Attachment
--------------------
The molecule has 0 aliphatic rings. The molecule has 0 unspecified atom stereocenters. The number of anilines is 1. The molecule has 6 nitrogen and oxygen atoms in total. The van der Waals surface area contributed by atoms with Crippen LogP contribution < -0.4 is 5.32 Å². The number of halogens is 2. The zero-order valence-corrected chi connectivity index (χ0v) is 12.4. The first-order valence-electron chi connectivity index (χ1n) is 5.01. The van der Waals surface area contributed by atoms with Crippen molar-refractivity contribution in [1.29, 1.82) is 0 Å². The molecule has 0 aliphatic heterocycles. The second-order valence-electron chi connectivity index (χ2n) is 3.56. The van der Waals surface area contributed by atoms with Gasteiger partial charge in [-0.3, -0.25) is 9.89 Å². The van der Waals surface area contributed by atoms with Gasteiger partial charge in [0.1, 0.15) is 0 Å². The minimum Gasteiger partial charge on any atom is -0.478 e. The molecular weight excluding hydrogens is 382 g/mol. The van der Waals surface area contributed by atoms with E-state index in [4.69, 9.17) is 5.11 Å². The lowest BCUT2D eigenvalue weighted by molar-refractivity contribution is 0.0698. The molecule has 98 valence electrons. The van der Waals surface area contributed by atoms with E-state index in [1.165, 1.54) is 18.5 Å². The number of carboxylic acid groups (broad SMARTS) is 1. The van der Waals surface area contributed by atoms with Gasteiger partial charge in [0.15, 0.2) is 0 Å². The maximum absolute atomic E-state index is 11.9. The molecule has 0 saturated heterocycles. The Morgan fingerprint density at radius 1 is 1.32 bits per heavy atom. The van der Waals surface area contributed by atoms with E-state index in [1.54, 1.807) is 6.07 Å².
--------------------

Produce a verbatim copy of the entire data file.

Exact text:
The molecule has 0 aliphatic rings. The molecule has 0 unspecified atom stereocenters. The number of anilines is 1. The molecule has 6 nitrogen and oxygen atoms in total. The van der Waals surface area contributed by atoms with Crippen LogP contribution < -0.4 is 5.32 Å². The number of halogens is 2. The zero-order valence-corrected chi connectivity index (χ0v) is 12.4. The first-order valence-electron chi connectivity index (χ1n) is 5.01. The van der Waals surface area contributed by atoms with Crippen molar-refractivity contribution in [1.29, 1.82) is 0 Å². The molecule has 0 aliphatic heterocycles. The second-order valence-electron chi connectivity index (χ2n) is 3.56. The van der Waals surface area contributed by atoms with Gasteiger partial charge in [-0.3, -0.25) is 9.89 Å². The van der Waals surface area contributed by atoms with Gasteiger partial charge in [0.1, 0.15) is 0 Å². The minimum Gasteiger partial charge on any atom is -0.478 e. The molecular weight excluding hydrogens is 382 g/mol. The van der Waals surface area contributed by atoms with E-state index in [4.69, 9.17) is 5.11 Å². The lowest BCUT2D eigenvalue weighted by molar-refractivity contribution is 0.0698. The molecule has 98 valence electrons. The van der Waals surface area contributed by atoms with E-state index in [1.165, 1.54) is 18.5 Å². The number of carboxylic acid groups (broad SMARTS) is 1. The van der Waals surface area contributed by atoms with Gasteiger partial charge in [0.15, 0.2) is 0 Å². The maximum absolute atomic E-state index is 11.9. The molecule has 0 saturated heterocycles. The Morgan fingerprint density at radius 1 is 1.32 bits per heavy atom. The van der Waals surface area contributed by atoms with E-state index in [1.54, 1.807) is 6.07 Å².